Now that we’ve added basic blocks and items, let’s move on to something more interesting: custom tools. Since these are more complicated items, we’ll need to make five new classes, one for each of the tools. Name them ItemTutorialAxe, ItemTutorialPickaxe, ItemTutorialHoe, ItemTutorialShovel, and ItemTutorialSword, and put them in package cubicoder.tutorialmod.item. Each one will extend the vanilla class of its type (e.g. ItemAxe). Note that the vanilla shovel class is called ItemSpade, not ItemShovel.

package cubicoder.tutorialmod.item;

import net.minecraft.item.ItemPickaxe;

public class ItemTutorialPickaxe extends ItemPickaxe {

	public ItemTutorialPickaxe(ToolMaterial material) {

This is the code for the ItemTutorialPickaxe. Your other classes will be the same except in name (excluding ItemTutorialAxe). The constructor for tools takes in a ToolMaterial. This material defines things like durability and harvest speed, and we’ll create one for our tools soon. But first, we need to address the ItemTutorialAxe class.

Your ItemTutorialAxe class is not going to look the same as the others, because axes define their attack speed and damage within the class, rather than from the tool material.

package cubicoder.tutorialmod.item;

import net.minecraft.item.ItemAxe;

public class ItemTutorialAxe extends ItemAxe {

	public ItemTutorialAxe(ToolMaterial material, float damage, float speed) {
		super(material, damage, speed);


Now create a class named TutorialMaterials in the package com.cubicoder.tutorialmod.materials. In this class, we use Forge’s EnumHelper to create a new tool material.

package cubicoder.tutorialmod.materials;

import cubicoder.tutorialmod.TutorialMod;
import net.minecraft.item.Item.ToolMaterial;
import net.minecraftforge.common.util.EnumHelper;

public class TutorialMaterials {

	public static final ToolMaterial TUTORIAL_TOOL = EnumHelper.addToolMaterial(name, harvestLevel, maxUses, efficiency, damage, enchantability);


Forge’s EnumHelper uses a Java feature called reflection to add values to the vanilla ToolMaterial enum after it has already been created. Reflection is a complicated and advanced topic, so it’s good for us that Forge supplies the EnumHelper to do the heavy lifting. All we need to do is fill in a few parameters.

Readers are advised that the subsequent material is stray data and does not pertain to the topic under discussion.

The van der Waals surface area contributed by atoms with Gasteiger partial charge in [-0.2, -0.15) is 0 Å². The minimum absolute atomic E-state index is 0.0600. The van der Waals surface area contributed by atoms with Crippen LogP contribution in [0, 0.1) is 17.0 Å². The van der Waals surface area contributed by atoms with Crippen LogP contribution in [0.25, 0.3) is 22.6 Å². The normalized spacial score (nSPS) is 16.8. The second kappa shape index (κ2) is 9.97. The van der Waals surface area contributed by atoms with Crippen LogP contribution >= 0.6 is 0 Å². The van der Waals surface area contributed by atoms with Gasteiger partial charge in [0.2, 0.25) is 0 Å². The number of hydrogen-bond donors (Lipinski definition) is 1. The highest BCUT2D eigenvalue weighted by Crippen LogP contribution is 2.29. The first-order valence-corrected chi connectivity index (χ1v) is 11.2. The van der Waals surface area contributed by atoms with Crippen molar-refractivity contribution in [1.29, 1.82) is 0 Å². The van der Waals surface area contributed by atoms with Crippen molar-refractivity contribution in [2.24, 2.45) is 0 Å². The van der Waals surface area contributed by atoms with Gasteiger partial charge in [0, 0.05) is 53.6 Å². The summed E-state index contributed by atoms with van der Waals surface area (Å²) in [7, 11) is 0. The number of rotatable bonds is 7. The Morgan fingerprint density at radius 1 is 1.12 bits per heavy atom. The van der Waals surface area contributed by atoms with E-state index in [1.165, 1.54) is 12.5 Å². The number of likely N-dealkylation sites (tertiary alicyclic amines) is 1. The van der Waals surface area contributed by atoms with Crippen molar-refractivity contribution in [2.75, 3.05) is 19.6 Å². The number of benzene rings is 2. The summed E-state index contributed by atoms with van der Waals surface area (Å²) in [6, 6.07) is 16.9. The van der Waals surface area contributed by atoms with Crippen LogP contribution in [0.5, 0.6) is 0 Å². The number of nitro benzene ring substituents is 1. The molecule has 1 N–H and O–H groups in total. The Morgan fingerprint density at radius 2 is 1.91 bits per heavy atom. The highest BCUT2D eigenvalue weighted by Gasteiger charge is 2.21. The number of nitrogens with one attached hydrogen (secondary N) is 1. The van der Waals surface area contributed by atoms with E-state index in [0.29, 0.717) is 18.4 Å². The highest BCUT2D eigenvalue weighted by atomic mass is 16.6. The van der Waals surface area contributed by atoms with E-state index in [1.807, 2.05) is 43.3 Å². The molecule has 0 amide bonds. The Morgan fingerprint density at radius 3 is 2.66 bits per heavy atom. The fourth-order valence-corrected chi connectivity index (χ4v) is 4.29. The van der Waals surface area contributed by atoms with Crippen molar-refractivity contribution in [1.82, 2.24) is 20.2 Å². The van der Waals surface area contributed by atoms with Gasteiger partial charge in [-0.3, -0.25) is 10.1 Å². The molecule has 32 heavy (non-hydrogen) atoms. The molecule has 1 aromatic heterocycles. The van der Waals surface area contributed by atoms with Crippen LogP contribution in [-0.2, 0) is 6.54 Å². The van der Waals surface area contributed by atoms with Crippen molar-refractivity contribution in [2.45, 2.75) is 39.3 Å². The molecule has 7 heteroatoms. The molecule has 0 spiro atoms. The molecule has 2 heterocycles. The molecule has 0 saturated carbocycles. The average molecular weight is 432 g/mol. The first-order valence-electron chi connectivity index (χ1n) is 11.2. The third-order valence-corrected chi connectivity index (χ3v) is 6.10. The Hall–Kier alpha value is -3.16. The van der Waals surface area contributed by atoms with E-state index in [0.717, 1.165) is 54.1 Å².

Name: The name of the enum value that Forge will be adding. Make sure to prefix this with your mod id!.
Harvest level: The harvest level determines which blocks your tools can harvest. 0 is wood and gold level, 1 is stone, 2 is iron, and 3 is diamond. You can set this level higher than three, and if you or another mod adds a block with a higher harvest level than three, you’ll be able to mine it with your tools. As long as your tools’ harvest level is greater than or equal to the harvest level of the block you’re mining, it can be harvested.
Max uses: The durability of your tools.
Efficiency: How fast your tools mine/dig/whatever (not attack speed, though).
Damage: The base amount of damage your tools deal. Different tool types increment this value certain amounts; for example, a sword will have a damage value three points higher than the value you set here.
Enchantability: How well your item can be enchanted. A higher value here means a better chance of getting good enchantments.

Let’s fill in these values so that our material is somewhere between iron and diamond.

public static final ToolMaterial TUTORIAL_TOOL = EnumHelper.addToolMaterial(TutorialMod.MODID + ":" + "tutorial_tool", 2, 625, 7.0F, 2.5F, 10);

Now you just need to register the items like you would any other item and add entries for them in your lang file. For example:

package cubicoder.tutorialmod.init;

import cubicoder.tutorialmod.TutorialMod;
import net.minecraft.item.Item;
import net.minecraftforge.fml.common.registry.GameRegistry.ObjectHolder;

public class ModItems {

	public static final Item FIRST_ITEM        = null;
	public static final Item TUTORIAL_PICKAXE  = null;
    // reference other tools...


public static void registerItems(Register<Item> event) {
	final Item[] items = {
			RegistryUtil.setItemName(new Item(), "first_item").setCreativeTab(TutorialMod.TUTORIAL_TAB),
			RegistryUtil.setItemName(new ItemTutorialPickaxe(TutorialMaterials.TUTORIAL_TOOL), "tutorial_pickaxe").setCreativeTab(TutorialMod.TUTORIAL_TAB)
		// initialize other tools...

	// register item blocks...




public static void registerModels(ModelRegistryEvent event) {
	registerModel(ModItems.FIRST_ITEM, 0);
	registerModel(ModItems.TUTORIAL_PICKAXE, 0);
	// register models for other tools...



# Items Item Pickaxe
# rest of the tools...

In your models, the parent field should be item/handheld, not item/generated:

	"parent": "item/handheld",
	"textures": {
		"layer0": "tutorialmod:items/tutorial_pickaxe"

Textures go in assets/tutorialmod/textures/items, and should be named the same as the registry name of you tool. Finally, run the game to see your wonderful tools! tools0

View the full code on GitHub.